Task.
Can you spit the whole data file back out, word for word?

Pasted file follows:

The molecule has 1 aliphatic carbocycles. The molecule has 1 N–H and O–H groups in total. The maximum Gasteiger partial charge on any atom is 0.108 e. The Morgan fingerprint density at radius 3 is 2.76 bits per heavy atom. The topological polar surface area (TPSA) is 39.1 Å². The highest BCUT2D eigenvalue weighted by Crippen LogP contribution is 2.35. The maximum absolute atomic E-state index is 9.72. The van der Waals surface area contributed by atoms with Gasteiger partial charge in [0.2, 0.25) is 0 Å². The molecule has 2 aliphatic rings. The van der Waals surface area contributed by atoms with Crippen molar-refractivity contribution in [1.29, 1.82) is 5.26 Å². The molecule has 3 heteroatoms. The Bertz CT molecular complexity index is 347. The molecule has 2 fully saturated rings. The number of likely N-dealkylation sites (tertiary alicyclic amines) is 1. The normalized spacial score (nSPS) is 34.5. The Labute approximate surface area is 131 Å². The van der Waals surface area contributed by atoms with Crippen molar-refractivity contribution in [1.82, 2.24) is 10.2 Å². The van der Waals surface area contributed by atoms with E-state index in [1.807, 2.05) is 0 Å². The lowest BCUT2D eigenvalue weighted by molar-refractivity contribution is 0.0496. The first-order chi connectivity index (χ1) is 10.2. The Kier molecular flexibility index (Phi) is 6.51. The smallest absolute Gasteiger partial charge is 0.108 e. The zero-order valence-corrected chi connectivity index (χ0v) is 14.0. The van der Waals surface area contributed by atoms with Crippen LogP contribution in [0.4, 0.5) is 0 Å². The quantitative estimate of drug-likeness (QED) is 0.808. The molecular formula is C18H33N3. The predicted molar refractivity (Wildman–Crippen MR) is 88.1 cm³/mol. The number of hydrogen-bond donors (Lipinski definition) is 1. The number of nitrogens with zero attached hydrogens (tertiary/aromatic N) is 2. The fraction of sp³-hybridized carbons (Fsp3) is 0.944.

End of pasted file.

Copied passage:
The molecule has 1 aliphatic carbocycles. The molecule has 1 N–H and O–H groups in total. The maximum Gasteiger partial charge on any atom is 0.108 e. The Morgan fingerprint density at radius 3 is 2.76 bits per heavy atom. The topological polar surface area (TPSA) is 39.1 Å². The highest BCUT2D eigenvalue weighted by Crippen LogP contribution is 2.35. The maximum absolute atomic E-state index is 9.72. The van der Waals surface area contributed by atoms with Gasteiger partial charge in [0.2, 0.25) is 0 Å². The molecule has 2 aliphatic rings. The van der Waals surface area contributed by atoms with Crippen molar-refractivity contribution in [1.29, 1.82) is 5.26 Å². The molecule has 3 heteroatoms. The Bertz CT molecular complexity index is 347. The molecule has 2 fully saturated rings. The number of likely N-dealkylation sites (tertiary alicyclic amines) is 1. The normalized spacial score (nSPS) is 34.5. The Labute approximate surface area is 131 Å². The van der Waals surface area contributed by atoms with Crippen molar-refractivity contribution in [1.82, 2.24) is 10.2 Å². The van der Waals surface area contributed by atoms with E-state index in [1.807, 2.05) is 0 Å². The lowest BCUT2D eigenvalue weighted by molar-refractivity contribution is 0.0496. The first-order chi connectivity index (χ1) is 10.2. The Kier molecular flexibility index (Phi) is 6.51. The smallest absolute Gasteiger partial charge is 0.108 e. The zero-order valence-corrected chi connectivity index (χ0v) is 14.0. The van der Waals surface area contributed by atoms with Crippen LogP contribution in [0.4, 0.5) is 0 Å². The quantitative estimate of drug-likeness (QED) is 0.808. The molecular formula is C18H33N3. The predicted molar refractivity (Wildman–Crippen MR) is 88.1 cm³/mol. The number of hydrogen-bond donors (Lipinski definition) is 1. The number of nitrogens with zero attached hydrogens (tertiary/aromatic N) is 2. The fraction of sp³-hybridized carbons (Fsp3) is 0.944.